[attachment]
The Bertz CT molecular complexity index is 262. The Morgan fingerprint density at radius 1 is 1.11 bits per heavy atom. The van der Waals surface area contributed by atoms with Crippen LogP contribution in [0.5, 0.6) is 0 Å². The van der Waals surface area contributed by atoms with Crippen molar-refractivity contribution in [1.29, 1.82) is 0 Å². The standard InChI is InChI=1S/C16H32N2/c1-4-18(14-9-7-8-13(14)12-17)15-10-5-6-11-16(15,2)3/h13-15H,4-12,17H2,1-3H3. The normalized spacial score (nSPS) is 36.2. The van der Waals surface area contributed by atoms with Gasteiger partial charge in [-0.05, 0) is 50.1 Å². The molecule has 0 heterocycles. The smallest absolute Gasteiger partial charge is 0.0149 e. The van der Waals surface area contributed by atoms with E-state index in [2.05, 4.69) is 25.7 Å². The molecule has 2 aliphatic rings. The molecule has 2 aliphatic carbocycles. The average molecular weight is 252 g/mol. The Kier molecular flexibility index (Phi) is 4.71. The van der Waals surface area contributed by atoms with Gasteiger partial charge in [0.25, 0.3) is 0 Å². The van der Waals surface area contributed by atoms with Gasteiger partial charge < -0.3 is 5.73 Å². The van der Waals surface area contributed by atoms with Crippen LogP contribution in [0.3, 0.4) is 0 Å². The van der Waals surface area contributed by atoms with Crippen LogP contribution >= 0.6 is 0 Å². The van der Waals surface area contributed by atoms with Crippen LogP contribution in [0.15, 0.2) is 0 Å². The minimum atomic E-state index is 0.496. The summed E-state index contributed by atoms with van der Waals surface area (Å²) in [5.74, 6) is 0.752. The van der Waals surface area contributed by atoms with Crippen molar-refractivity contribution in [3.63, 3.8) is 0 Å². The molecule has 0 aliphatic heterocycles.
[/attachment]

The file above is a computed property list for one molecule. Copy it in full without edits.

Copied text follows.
The Bertz CT molecular complexity index is 262. The Morgan fingerprint density at radius 1 is 1.11 bits per heavy atom. The van der Waals surface area contributed by atoms with Crippen LogP contribution in [0.5, 0.6) is 0 Å². The van der Waals surface area contributed by atoms with Crippen molar-refractivity contribution in [1.29, 1.82) is 0 Å². The standard InChI is InChI=1S/C16H32N2/c1-4-18(14-9-7-8-13(14)12-17)15-10-5-6-11-16(15,2)3/h13-15H,4-12,17H2,1-3H3. The normalized spacial score (nSPS) is 36.2. The van der Waals surface area contributed by atoms with Gasteiger partial charge in [-0.05, 0) is 50.1 Å². The molecule has 0 heterocycles. The smallest absolute Gasteiger partial charge is 0.0149 e. The van der Waals surface area contributed by atoms with E-state index in [2.05, 4.69) is 25.7 Å². The molecule has 2 aliphatic rings. The molecule has 2 aliphatic carbocycles. The average molecular weight is 252 g/mol. The Kier molecular flexibility index (Phi) is 4.71. The van der Waals surface area contributed by atoms with Gasteiger partial charge in [0.25, 0.3) is 0 Å². The van der Waals surface area contributed by atoms with Gasteiger partial charge < -0.3 is 5.73 Å². The van der Waals surface area contributed by atoms with Crippen LogP contribution in [0.3, 0.4) is 0 Å². The van der Waals surface area contributed by atoms with Crippen LogP contribution >= 0.6 is 0 Å². The van der Waals surface area contributed by atoms with Crippen LogP contribution in [0.15, 0.2) is 0 Å². The minimum atomic E-state index is 0.496. The summed E-state index contributed by atoms with van der Waals surface area (Å²) in [5.74, 6) is 0.752. The van der Waals surface area contributed by atoms with Crippen molar-refractivity contribution in [3.63, 3.8) is 0 Å². The molecule has 0 aliphatic heterocycles.